involutional / age related changes – this is by far the most common cause and is presumed to be due to cumulative damage as a result of minor infections and inflammation over many years. Sometimes incomplete blockages can be relieved by syringing saline through the tear drainage system but long-term results are unpredictable.
Blockages by location
Blockage or narrowing of the tiny holes on the eyelid that mark the entrance to the tear drainage system may occur over time from inflammation of the eyelids (blepharitis). If the tear drainage system otherwise appears to be normal, then enlarging the openings by performing a punctoplasty under a local anaesthetic may be helpful.
Blockage of the narrow channels in the eyelids is uncommon, usually viral or traumatic, and cannot usually be addressed by eyelid surgery alone. By-pass surgery in the form of a modified type of dacryocystorhinostomy (DCR – details elsewhere) where a tiny Pyrex glass tube is passed directly from the corner of the eye into the nose is possible but does not come without its limitations (this is not discussed here).
Blockage of the entrance to the tear sac can be addressed by performing a DCR but with a more guarded outcome than for blockages further down the tear drainage system.
Blockage of the tear duct can be relieved by performing a DCR operation which is designed to bypass the obstructed tear duct and frequently results in an improvement in symptoms, particularly symptoms related to stickiness and discharge if present.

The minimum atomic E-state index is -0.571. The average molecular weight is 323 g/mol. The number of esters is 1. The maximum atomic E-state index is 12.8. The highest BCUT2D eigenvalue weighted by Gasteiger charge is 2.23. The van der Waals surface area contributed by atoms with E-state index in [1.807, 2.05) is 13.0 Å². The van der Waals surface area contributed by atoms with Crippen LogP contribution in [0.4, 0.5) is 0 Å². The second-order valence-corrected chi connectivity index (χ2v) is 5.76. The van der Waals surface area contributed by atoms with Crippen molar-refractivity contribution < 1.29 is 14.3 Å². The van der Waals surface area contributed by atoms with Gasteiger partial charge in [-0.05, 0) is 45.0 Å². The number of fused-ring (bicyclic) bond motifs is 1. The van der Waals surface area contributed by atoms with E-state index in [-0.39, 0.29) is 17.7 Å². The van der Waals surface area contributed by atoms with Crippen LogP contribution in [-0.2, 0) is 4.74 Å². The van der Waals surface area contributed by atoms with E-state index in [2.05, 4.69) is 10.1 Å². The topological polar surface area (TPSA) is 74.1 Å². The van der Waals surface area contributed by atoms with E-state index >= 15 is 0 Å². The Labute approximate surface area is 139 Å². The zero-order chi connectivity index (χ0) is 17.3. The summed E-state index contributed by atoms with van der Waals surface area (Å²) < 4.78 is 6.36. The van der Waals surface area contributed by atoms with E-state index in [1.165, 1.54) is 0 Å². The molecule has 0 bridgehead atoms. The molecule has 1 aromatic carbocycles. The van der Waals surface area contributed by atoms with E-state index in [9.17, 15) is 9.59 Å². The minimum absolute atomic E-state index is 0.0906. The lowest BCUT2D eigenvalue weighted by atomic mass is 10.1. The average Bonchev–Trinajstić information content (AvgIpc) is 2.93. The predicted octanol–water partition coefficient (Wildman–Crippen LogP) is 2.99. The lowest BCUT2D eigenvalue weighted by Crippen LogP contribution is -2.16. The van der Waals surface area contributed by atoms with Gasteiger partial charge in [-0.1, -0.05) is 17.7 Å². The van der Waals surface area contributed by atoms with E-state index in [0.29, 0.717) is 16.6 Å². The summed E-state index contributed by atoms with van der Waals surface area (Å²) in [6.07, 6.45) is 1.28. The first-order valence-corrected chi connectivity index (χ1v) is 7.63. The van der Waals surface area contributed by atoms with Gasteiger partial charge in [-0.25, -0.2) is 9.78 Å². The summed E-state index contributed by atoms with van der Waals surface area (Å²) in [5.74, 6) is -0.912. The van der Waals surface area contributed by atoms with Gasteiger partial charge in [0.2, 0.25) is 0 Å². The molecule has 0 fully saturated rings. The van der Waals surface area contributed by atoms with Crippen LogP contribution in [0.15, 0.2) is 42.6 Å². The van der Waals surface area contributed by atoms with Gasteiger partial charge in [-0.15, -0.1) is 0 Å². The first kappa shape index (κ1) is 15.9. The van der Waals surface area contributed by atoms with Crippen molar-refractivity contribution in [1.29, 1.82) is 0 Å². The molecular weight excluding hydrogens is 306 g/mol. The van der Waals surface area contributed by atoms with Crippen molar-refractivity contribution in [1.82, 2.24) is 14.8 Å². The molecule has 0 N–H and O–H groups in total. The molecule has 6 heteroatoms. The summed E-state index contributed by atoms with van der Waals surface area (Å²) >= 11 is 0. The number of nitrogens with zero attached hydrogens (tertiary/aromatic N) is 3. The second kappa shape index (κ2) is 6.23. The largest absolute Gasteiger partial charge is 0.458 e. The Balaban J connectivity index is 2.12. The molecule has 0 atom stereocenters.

Watering without obvious blockage / cause - functional epiphora
Unfortunately it is quite common to have a watering eye for which there is no obvious apparent cause despite of investigation. Under such circumstances it is assumed that the tear drainage system simply does not have the capacity needed to remove the tears that are being produced with the result that the excess spill over. Such a mechanism is supported by the fact that such patients frequently experience significant variability of their symptoms as the demand placed upon clearance varies. In spite of there being no detectable cause a DCR operation can by increasing tear flow sometimes be of benefit, but results are unpredictable.
Dacryocystorhinostomy (DCR) operations
These operations create a new passage for tears to flow from the tear sac to the nose. There are a number of minor variations depending upon the cause of watering which needs to be addressed. DCR operations are often performed by ENT surgeons (endoscopically operating up the nose) and usually under a general anaesthetic (with the patient asleep). The procedure and its limitations are described in more detail elsewhere.
In order to assess the tear drainage pathways the following methods of clinical and imaging assessments may be required:
ophthalmic assessment of the surface of the eye, the eyelids, eye-drop dye tests and syringing of the tear drainage pathways
an assessment of the inside of the nose is usual in specialist clinic using an endoscope (small telescope)
CT scan of the sinuses with a contrast dye instilled into the tear pathways
Scintigraphic scan tracing the passage of a radio-labelled (small dose) eye-drop through the tear drainage system
Is there anything else that you can do to help relieve the symptoms?
Avoid the wind
Avoid the cold
Wear goggle type glasses or glasses with side piece protection
Keep your eyelids clean and healthy – see blepharitis information
Consider using artificial tears to ensure that your tear film is as stable and comfortable as possible